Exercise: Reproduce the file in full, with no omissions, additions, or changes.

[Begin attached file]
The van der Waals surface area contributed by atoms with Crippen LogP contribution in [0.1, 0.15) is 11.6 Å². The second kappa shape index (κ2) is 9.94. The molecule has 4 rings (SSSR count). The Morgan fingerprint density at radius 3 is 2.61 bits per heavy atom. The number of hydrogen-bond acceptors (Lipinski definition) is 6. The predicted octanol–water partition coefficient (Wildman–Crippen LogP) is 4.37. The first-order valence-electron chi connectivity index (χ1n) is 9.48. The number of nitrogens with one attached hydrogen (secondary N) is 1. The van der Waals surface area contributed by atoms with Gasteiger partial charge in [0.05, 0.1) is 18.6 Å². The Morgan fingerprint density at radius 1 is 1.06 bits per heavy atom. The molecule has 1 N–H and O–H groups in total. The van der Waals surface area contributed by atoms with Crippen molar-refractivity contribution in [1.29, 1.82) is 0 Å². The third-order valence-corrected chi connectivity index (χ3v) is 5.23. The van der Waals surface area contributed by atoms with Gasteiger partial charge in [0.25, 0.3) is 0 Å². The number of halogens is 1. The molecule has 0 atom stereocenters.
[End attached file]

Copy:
The van der Waals surface area contributed by atoms with Crippen LogP contribution in [0.1, 0.15) is 11.6 Å². The second kappa shape index (κ2) is 9.94. The molecule has 4 rings (SSSR count). The Morgan fingerprint density at radius 3 is 2.61 bits per heavy atom. The number of hydrogen-bond acceptors (Lipinski definition) is 6. The predicted octanol–water partition coefficient (Wildman–Crippen LogP) is 4.37. The first-order valence-electron chi connectivity index (χ1n) is 9.48. The number of nitrogens with one attached hydrogen (secondary N) is 1. The van der Waals surface area contributed by atoms with Gasteiger partial charge in [0.05, 0.1) is 18.6 Å². The Morgan fingerprint density at radius 1 is 1.06 bits per heavy atom. The molecule has 1 N–H and O–H groups in total. The van der Waals surface area contributed by atoms with Crippen molar-refractivity contribution in [1.29, 1.82) is 0 Å². The third-order valence-corrected chi connectivity index (χ3v) is 5.23. The van der Waals surface area contributed by atoms with Gasteiger partial charge in [0.25, 0.3) is 0 Å². The number of halogens is 1. The molecule has 0 atom stereocenters.